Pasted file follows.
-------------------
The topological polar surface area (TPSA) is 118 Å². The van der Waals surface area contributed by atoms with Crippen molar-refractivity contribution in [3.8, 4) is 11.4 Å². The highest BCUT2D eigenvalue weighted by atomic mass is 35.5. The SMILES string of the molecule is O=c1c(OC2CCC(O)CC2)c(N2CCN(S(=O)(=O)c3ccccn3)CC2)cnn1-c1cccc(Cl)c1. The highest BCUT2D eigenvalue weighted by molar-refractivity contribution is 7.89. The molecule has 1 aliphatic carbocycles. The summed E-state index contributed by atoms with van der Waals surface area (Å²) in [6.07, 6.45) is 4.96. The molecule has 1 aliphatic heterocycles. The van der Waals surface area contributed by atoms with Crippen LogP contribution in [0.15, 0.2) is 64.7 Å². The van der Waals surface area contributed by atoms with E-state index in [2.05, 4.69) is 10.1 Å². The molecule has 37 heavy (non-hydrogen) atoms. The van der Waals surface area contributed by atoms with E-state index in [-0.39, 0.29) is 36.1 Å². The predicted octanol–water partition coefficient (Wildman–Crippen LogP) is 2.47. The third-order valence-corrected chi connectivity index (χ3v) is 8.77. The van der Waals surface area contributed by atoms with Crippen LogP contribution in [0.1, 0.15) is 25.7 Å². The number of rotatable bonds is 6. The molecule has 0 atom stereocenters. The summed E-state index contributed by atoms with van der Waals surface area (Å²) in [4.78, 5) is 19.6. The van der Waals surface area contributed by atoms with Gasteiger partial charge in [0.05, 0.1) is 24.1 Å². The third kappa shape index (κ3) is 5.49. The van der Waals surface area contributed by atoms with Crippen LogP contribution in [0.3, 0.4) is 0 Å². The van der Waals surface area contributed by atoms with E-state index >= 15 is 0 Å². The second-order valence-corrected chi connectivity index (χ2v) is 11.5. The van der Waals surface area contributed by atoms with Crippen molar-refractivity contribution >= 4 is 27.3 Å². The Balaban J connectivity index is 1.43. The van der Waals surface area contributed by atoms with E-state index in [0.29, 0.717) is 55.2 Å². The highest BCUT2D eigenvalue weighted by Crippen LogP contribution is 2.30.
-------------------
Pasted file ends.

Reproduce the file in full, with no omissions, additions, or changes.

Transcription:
The topological polar surface area (TPSA) is 118 Å². The van der Waals surface area contributed by atoms with Crippen molar-refractivity contribution in [3.8, 4) is 11.4 Å². The highest BCUT2D eigenvalue weighted by atomic mass is 35.5. The SMILES string of the molecule is O=c1c(OC2CCC(O)CC2)c(N2CCN(S(=O)(=O)c3ccccn3)CC2)cnn1-c1cccc(Cl)c1. The highest BCUT2D eigenvalue weighted by molar-refractivity contribution is 7.89. The molecule has 1 aliphatic carbocycles. The summed E-state index contributed by atoms with van der Waals surface area (Å²) in [6.07, 6.45) is 4.96. The molecule has 1 aliphatic heterocycles. The van der Waals surface area contributed by atoms with Crippen LogP contribution in [0.15, 0.2) is 64.7 Å². The van der Waals surface area contributed by atoms with E-state index in [2.05, 4.69) is 10.1 Å². The molecule has 37 heavy (non-hydrogen) atoms. The van der Waals surface area contributed by atoms with E-state index in [-0.39, 0.29) is 36.1 Å². The predicted octanol–water partition coefficient (Wildman–Crippen LogP) is 2.47. The third-order valence-corrected chi connectivity index (χ3v) is 8.77. The van der Waals surface area contributed by atoms with Crippen LogP contribution in [0.1, 0.15) is 25.7 Å². The number of rotatable bonds is 6. The molecule has 0 atom stereocenters. The summed E-state index contributed by atoms with van der Waals surface area (Å²) in [4.78, 5) is 19.6. The van der Waals surface area contributed by atoms with Gasteiger partial charge in [0.05, 0.1) is 24.1 Å². The third kappa shape index (κ3) is 5.49. The van der Waals surface area contributed by atoms with Crippen LogP contribution in [0.3, 0.4) is 0 Å². The van der Waals surface area contributed by atoms with E-state index >= 15 is 0 Å². The second-order valence-corrected chi connectivity index (χ2v) is 11.5. The van der Waals surface area contributed by atoms with Crippen molar-refractivity contribution >= 4 is 27.3 Å². The Balaban J connectivity index is 1.43. The van der Waals surface area contributed by atoms with E-state index in [0.29, 0.717) is 55.2 Å². The highest BCUT2D eigenvalue weighted by Crippen LogP contribution is 2.30.